What do I need to know about chickenpox?

Chickenpox is a contagious viral illness that is quite common among children. It is also known as varicella and is caused by the varicella-zoster virus. The virus is highly contagious and is spread through direct contact with an infected person, or through airborne droplets from their coughing or sneezing.

The signs and symptoms of chickenpox begin with fever, headache and fatigue. These are followed by an itchy rash that starts as small, red spots before eventually turning into fluid-filled blisters. The rash typically appears on the face, chest, back and scalp and can affect the mouth, eyes and even the genitals. If a person has already contracted chickenpox, they are likely to experience a tingling or burning sensation before the rash appears.

Chickenpox is usually mild, and most people make a full recovery without the need for medical treatment, although some may develop complications. These can include bacterial skin infections, encephalitis, pneumonia and fluid on the brain.

Fortunately, there is now a chickenpox vaccine available, which can protect children from the virus. Most people in the United States are vaccinated between the ages of 12 and 18 months. Adults who haven’t been vaccinated should seek advice from a healthcare provider as to whether it is suitable for them.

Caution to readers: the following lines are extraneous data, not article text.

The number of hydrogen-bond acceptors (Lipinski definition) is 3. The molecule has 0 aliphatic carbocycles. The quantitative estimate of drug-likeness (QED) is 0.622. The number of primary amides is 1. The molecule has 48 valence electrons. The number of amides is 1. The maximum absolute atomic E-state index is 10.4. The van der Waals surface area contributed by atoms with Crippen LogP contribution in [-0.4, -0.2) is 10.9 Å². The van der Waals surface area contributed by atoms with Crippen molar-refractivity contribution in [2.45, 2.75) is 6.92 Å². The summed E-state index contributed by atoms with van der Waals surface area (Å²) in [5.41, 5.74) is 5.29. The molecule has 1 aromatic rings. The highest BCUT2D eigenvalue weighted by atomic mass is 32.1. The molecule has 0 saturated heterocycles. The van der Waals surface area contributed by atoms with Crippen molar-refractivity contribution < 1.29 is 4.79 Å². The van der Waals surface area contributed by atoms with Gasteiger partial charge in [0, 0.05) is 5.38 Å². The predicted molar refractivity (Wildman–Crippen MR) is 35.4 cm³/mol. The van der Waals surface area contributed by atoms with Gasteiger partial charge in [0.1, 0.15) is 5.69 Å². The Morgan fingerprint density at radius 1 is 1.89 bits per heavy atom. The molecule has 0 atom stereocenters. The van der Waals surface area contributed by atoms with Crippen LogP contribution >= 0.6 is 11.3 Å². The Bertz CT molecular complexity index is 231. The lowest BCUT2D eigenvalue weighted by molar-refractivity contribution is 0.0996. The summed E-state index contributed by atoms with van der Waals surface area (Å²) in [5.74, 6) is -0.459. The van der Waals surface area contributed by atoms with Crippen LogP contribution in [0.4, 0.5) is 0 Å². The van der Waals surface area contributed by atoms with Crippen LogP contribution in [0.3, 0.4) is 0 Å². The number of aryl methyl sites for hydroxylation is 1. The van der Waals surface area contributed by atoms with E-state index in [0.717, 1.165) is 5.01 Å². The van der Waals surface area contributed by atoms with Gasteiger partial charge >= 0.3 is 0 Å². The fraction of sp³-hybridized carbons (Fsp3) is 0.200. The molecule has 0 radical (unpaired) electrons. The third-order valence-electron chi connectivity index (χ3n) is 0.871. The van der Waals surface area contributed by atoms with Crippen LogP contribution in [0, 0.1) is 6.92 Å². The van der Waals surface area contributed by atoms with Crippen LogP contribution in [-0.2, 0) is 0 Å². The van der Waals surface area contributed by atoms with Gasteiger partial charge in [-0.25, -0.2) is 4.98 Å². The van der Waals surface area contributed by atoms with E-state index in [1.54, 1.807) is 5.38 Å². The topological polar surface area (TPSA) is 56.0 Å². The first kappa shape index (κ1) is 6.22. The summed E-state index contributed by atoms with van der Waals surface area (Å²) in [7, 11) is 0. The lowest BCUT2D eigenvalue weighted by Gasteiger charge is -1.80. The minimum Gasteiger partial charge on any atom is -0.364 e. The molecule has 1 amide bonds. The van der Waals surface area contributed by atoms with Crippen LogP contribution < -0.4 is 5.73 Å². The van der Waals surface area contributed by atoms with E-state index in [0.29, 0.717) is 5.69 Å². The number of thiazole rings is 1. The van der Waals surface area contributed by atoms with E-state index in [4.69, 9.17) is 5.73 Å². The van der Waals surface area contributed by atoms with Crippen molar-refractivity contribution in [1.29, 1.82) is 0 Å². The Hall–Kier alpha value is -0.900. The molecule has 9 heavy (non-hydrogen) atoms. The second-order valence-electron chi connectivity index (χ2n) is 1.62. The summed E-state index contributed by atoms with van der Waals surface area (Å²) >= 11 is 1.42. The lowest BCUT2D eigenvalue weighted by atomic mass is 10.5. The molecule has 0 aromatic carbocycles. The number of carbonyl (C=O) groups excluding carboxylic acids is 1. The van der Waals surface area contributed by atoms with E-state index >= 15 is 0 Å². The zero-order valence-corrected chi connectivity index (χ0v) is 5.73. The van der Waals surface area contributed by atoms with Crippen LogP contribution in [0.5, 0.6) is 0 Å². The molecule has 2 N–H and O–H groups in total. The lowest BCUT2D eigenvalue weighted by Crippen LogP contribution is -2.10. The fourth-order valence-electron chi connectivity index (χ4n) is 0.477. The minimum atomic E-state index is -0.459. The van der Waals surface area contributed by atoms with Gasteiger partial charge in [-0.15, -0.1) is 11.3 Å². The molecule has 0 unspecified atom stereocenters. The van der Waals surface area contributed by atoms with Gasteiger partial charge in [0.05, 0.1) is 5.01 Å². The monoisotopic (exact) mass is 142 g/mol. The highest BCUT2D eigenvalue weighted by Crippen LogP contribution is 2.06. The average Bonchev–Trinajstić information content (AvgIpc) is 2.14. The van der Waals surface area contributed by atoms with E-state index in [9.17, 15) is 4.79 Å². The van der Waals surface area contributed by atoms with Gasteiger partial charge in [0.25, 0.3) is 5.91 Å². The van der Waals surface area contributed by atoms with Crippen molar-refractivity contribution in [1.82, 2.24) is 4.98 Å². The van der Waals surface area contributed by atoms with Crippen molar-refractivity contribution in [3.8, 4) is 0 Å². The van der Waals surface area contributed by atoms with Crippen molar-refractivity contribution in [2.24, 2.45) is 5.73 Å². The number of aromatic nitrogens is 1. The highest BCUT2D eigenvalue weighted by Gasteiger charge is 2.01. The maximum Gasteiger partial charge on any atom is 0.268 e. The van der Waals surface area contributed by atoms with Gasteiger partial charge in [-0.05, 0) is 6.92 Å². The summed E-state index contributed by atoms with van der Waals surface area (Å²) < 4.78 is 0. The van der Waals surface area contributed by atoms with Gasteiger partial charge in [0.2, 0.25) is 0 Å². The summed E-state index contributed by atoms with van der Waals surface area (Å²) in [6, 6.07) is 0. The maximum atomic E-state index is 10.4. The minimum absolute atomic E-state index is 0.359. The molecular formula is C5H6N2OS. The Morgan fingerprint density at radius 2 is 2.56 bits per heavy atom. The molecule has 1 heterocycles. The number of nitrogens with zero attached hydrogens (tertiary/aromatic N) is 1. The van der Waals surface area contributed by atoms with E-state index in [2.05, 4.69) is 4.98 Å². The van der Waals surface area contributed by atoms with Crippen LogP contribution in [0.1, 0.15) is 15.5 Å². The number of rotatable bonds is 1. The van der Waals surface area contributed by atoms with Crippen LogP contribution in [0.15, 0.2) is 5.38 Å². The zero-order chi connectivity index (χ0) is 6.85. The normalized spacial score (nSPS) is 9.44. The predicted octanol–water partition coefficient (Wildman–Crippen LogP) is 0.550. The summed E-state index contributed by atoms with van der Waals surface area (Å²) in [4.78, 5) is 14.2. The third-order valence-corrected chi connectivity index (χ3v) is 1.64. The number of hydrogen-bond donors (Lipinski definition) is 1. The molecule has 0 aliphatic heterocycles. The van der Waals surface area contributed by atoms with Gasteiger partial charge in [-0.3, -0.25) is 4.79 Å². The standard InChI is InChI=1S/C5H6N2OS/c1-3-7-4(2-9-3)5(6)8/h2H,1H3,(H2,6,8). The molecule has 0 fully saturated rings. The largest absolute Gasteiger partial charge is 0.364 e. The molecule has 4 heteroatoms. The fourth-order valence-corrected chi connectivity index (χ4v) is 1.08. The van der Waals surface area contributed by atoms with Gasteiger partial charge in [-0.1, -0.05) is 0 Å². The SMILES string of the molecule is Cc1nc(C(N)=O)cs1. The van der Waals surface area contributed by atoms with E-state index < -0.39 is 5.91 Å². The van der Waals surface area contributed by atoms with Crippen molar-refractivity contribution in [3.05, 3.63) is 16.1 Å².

For those who do catch chickenpox, the virus can be managed by keeping the skin clean, taking a lukewarm bath and wearing loose, cotton clothing. Over-the-counter medications may help to soothe the itching and reduce fever. Paracetamol (acetaminophen) can also be used to bring down a temperature, while ibuprofen shouldn’t be given to children aged under 16.

Anyone with the virus should avoid contact with those who haven’t had chickenpox, particularly pregnant women and those with a weakened immune system. They should also stay away from public spaces, such as schools and cinemas, until the rash has gone away and crusts have formed.

In conclusion, chickenpox is a highly contagious virus that most children will come into contact with at some point in their life. Vaccination is the best way to protect children from the virus and its potential complications. Aspirin should not be administered to those affected, while over-the-counter medications may help reduce the itchiness and fever associated with chickenpox. It is also important to avoid contact with those who have not had the virus or are at risk of complications.

Chickenpox is a very common childhood disease that causes a rash, fever and a feeling of being generally unwell.

In most cases, symptoms are mild and recovery is quick.

We take a look at what you need to know about chickenpox, including how it can be prevented and what to do to treat the symptoms at home.

What is chickenpox?

Chickenpox is a very infectious disease caused by the varicella-zoster virus. It’s common in childhood, though adults can get it too. It usually lasts a week or two and can be treated at home.

Sometimes there are serious complications, which can mean the affected person needs to be treated in a hospital.

Chickenpox symptoms

If your child is infected with chickenpox, they will probably notice itchy red spots as their first symptom. As the illness progresses, these spots change to blisters filled with fluid and may burst or crust over.

Your child may also experience fever, headache and feeling tired and unwell.

Symptoms usually appear around two weeks after contact with someone with chickenpox and usually last between 10 days and three weeks.

If an adult catches chickenpox, the symptoms are usually more severe and it takes longer to recover.